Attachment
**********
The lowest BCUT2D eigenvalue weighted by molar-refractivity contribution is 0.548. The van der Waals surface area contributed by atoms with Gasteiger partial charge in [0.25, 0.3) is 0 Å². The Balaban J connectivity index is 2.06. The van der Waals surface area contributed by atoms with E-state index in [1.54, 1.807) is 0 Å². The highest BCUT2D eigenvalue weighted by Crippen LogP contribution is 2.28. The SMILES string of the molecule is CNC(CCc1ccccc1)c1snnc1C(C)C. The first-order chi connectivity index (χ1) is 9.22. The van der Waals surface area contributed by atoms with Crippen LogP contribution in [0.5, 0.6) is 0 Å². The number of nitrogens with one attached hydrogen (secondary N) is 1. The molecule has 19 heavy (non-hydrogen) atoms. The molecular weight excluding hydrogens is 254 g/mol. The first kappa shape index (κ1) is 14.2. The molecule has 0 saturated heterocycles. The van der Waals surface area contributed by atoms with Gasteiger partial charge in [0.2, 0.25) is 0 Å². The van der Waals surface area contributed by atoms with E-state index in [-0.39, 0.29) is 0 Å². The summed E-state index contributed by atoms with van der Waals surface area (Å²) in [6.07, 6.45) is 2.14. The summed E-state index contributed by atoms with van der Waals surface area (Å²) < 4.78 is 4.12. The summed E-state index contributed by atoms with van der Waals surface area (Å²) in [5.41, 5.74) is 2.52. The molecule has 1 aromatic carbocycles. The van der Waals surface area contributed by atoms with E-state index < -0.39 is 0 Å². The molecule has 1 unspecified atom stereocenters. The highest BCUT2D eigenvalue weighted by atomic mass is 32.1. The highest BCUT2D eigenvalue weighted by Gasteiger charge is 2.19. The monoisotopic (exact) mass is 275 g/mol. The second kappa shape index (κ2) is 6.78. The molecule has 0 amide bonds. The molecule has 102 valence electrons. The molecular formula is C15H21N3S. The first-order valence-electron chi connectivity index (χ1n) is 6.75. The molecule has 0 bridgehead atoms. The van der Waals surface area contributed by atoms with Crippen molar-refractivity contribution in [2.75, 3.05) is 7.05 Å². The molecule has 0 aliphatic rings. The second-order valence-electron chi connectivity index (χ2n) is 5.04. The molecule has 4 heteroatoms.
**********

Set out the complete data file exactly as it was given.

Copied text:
The lowest BCUT2D eigenvalue weighted by molar-refractivity contribution is 0.548. The van der Waals surface area contributed by atoms with Gasteiger partial charge in [0.25, 0.3) is 0 Å². The Balaban J connectivity index is 2.06. The van der Waals surface area contributed by atoms with E-state index in [1.54, 1.807) is 0 Å². The highest BCUT2D eigenvalue weighted by Crippen LogP contribution is 2.28. The SMILES string of the molecule is CNC(CCc1ccccc1)c1snnc1C(C)C. The first-order chi connectivity index (χ1) is 9.22. The van der Waals surface area contributed by atoms with Crippen LogP contribution in [0.5, 0.6) is 0 Å². The number of nitrogens with one attached hydrogen (secondary N) is 1. The molecule has 19 heavy (non-hydrogen) atoms. The molecular weight excluding hydrogens is 254 g/mol. The first kappa shape index (κ1) is 14.2. The molecule has 0 saturated heterocycles. The van der Waals surface area contributed by atoms with Gasteiger partial charge in [0.2, 0.25) is 0 Å². The van der Waals surface area contributed by atoms with E-state index in [-0.39, 0.29) is 0 Å². The summed E-state index contributed by atoms with van der Waals surface area (Å²) in [6.07, 6.45) is 2.14. The summed E-state index contributed by atoms with van der Waals surface area (Å²) < 4.78 is 4.12. The summed E-state index contributed by atoms with van der Waals surface area (Å²) in [5.41, 5.74) is 2.52. The molecule has 1 aromatic carbocycles. The van der Waals surface area contributed by atoms with E-state index < -0.39 is 0 Å². The molecule has 1 unspecified atom stereocenters. The highest BCUT2D eigenvalue weighted by atomic mass is 32.1. The highest BCUT2D eigenvalue weighted by Gasteiger charge is 2.19. The monoisotopic (exact) mass is 275 g/mol. The second kappa shape index (κ2) is 6.78. The molecule has 0 amide bonds. The molecule has 102 valence electrons. The molecular formula is C15H21N3S. The first-order valence-electron chi connectivity index (χ1n) is 6.75. The molecule has 0 bridgehead atoms. The van der Waals surface area contributed by atoms with Crippen molar-refractivity contribution in [2.75, 3.05) is 7.05 Å². The molecule has 0 aliphatic rings. The second-order valence-electron chi connectivity index (χ2n) is 5.04. The molecule has 4 heteroatoms.